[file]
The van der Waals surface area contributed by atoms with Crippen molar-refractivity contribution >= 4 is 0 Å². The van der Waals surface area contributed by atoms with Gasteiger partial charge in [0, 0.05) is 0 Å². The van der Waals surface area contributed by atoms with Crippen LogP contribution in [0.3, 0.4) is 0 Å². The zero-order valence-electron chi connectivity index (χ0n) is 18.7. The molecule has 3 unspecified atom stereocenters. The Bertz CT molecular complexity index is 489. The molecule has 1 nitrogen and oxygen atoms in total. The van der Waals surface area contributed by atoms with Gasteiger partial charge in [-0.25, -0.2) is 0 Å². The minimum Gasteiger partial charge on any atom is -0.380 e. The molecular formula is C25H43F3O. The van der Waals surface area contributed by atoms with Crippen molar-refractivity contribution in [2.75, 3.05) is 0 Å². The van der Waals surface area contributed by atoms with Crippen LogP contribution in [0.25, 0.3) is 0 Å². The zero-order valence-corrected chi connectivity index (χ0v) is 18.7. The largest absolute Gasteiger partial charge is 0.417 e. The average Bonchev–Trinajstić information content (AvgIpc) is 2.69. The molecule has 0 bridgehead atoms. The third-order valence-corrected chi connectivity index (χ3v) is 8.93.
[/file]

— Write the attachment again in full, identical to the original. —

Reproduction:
The van der Waals surface area contributed by atoms with Crippen molar-refractivity contribution >= 4 is 0 Å². The van der Waals surface area contributed by atoms with Gasteiger partial charge in [0, 0.05) is 0 Å². The van der Waals surface area contributed by atoms with Crippen LogP contribution in [0.3, 0.4) is 0 Å². The zero-order valence-electron chi connectivity index (χ0n) is 18.7. The molecule has 3 unspecified atom stereocenters. The Bertz CT molecular complexity index is 489. The molecule has 1 nitrogen and oxygen atoms in total. The van der Waals surface area contributed by atoms with Gasteiger partial charge in [-0.25, -0.2) is 0 Å². The minimum Gasteiger partial charge on any atom is -0.380 e. The molecular formula is C25H43F3O. The van der Waals surface area contributed by atoms with Crippen molar-refractivity contribution in [2.75, 3.05) is 0 Å². The van der Waals surface area contributed by atoms with Crippen LogP contribution in [0.25, 0.3) is 0 Å². The zero-order valence-corrected chi connectivity index (χ0v) is 18.7. The largest absolute Gasteiger partial charge is 0.417 e. The average Bonchev–Trinajstić information content (AvgIpc) is 2.69. The molecule has 0 bridgehead atoms. The third-order valence-corrected chi connectivity index (χ3v) is 8.93.